Although direct evidence from human trials is lacking, mitochondrial O2−• and H2O2 production increases with advancing age and is inversely correlated to lifespan in multiple mammalian species and flies [38][39][40][41]. Excessive mitochondrial ROS production (and/or reduced antioxidant capacity) is associated with oxidative damage, MRC dysfunction, loss of mitochondrial membrane potential (ΔΨm), and induction of cell-death pathways in post-mitotic tissues of both prematurely (progeroid) and physiologically aged animal models. For example, mtDNA polymerase gamma-deficient mice (PolG; ↑ mtDNA mutagenesis) exhibit an accelerated aging phenotype (shorter lifespan, muscle atrophy, cardiomyopathy, anemia, thin dermis, gray fur, and kyphosis), deficits in OXPHOS function and ATP synthesis, and increased ROS-induced damage to mitochondrial proteins and nucleic acids [42]. Consistent with observations made in old Fisher 344 Brown Norway rats [41], reduced ΔΨm in PolG mice is associated with the release of pro-apoptotic factors and induction of apoptosis, which likely contributes to organ dysfunction and muscle wasting in this model [43][44][45]. As cogently summarized by others [46][47], ROS imbalance, Ca2+ dysregulation, and/or loss of ΔΨm may mediate mitochondrial outer membrane permeabilization and activation of intrinsic apoptotic pathways by opening of the mitochondrial permeability transition pore (mPTP) and the Bax/Bcl2-controlled mitochondrial apoptosis channel. ROS also contribute to telomere shortening and nuclear DNA instability (mainly in stem cells [48]), and genotoxic damage is a known activator of p53-mediated mPTP opening and apoptosis [49], which is the basis of the telomere-p53-mitochondrion model of aging [50]. In other words, several intrinsic (mitochondrial, ER, and lysosomal) and extrinsic (death receptor-induction by TNF-α and FasL) pathways may cooperate in myonuclear and satellite cell apoptosis, while mitochondria-driven cell death is believed to play the most important role in sarcopenia of aging [46][47][51][52].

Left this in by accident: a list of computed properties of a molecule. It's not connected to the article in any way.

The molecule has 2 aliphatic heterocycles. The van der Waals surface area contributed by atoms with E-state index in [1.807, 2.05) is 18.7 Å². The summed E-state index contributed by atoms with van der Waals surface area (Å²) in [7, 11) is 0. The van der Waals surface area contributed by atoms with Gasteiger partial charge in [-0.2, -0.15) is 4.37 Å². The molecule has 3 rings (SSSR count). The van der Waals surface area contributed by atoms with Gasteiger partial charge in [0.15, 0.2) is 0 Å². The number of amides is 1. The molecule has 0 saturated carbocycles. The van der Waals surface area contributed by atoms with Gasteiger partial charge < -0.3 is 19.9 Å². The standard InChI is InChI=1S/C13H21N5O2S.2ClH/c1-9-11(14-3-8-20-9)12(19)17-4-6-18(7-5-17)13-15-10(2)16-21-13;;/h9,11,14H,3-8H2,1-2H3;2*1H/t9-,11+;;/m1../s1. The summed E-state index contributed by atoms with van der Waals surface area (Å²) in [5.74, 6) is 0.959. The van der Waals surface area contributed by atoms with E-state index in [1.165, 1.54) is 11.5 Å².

4.2. Garbage Catastrophe—The Role of Mitochondria